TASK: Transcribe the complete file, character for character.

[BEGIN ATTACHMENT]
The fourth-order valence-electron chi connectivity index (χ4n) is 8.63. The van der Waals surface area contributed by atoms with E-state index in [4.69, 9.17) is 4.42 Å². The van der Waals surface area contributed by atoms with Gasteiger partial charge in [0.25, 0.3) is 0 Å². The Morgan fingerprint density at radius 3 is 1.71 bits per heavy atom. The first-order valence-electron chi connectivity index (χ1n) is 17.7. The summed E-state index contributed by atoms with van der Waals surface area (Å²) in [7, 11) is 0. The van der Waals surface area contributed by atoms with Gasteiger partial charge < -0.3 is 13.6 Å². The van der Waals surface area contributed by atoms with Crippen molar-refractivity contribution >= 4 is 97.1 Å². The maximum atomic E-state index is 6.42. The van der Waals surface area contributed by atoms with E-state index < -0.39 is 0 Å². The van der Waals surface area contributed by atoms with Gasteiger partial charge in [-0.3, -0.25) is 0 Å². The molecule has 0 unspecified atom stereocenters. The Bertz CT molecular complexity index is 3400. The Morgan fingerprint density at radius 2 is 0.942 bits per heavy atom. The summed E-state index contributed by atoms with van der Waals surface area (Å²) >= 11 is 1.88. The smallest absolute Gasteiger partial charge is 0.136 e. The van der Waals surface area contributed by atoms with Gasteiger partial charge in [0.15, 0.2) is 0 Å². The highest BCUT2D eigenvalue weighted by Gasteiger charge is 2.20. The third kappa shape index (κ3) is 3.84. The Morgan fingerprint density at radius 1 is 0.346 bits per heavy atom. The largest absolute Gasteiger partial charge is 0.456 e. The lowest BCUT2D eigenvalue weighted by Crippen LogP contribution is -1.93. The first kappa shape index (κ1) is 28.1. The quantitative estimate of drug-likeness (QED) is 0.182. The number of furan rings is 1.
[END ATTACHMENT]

The fourth-order valence-electron chi connectivity index (χ4n) is 8.63. The van der Waals surface area contributed by atoms with E-state index in [4.69, 9.17) is 4.42 Å². The van der Waals surface area contributed by atoms with Gasteiger partial charge in [0.25, 0.3) is 0 Å². The Morgan fingerprint density at radius 3 is 1.71 bits per heavy atom. The first-order valence-electron chi connectivity index (χ1n) is 17.7. The summed E-state index contributed by atoms with van der Waals surface area (Å²) in [7, 11) is 0. The van der Waals surface area contributed by atoms with Gasteiger partial charge < -0.3 is 13.6 Å². The van der Waals surface area contributed by atoms with Crippen molar-refractivity contribution >= 4 is 97.1 Å². The maximum atomic E-state index is 6.42. The van der Waals surface area contributed by atoms with E-state index < -0.39 is 0 Å². The van der Waals surface area contributed by atoms with Gasteiger partial charge in [-0.3, -0.25) is 0 Å². The molecule has 0 unspecified atom stereocenters. The Bertz CT molecular complexity index is 3400. The Morgan fingerprint density at radius 2 is 0.942 bits per heavy atom. The summed E-state index contributed by atoms with van der Waals surface area (Å²) >= 11 is 1.88. The smallest absolute Gasteiger partial charge is 0.136 e. The van der Waals surface area contributed by atoms with Gasteiger partial charge in [0.15, 0.2) is 0 Å². The highest BCUT2D eigenvalue weighted by Gasteiger charge is 2.20. The third kappa shape index (κ3) is 3.84. The Morgan fingerprint density at radius 1 is 0.346 bits per heavy atom. The largest absolute Gasteiger partial charge is 0.456 e. The lowest BCUT2D eigenvalue weighted by Crippen LogP contribution is -1.93. The first kappa shape index (κ1) is 28.1. The quantitative estimate of drug-likeness (QED) is 0.182. The number of furan rings is 1.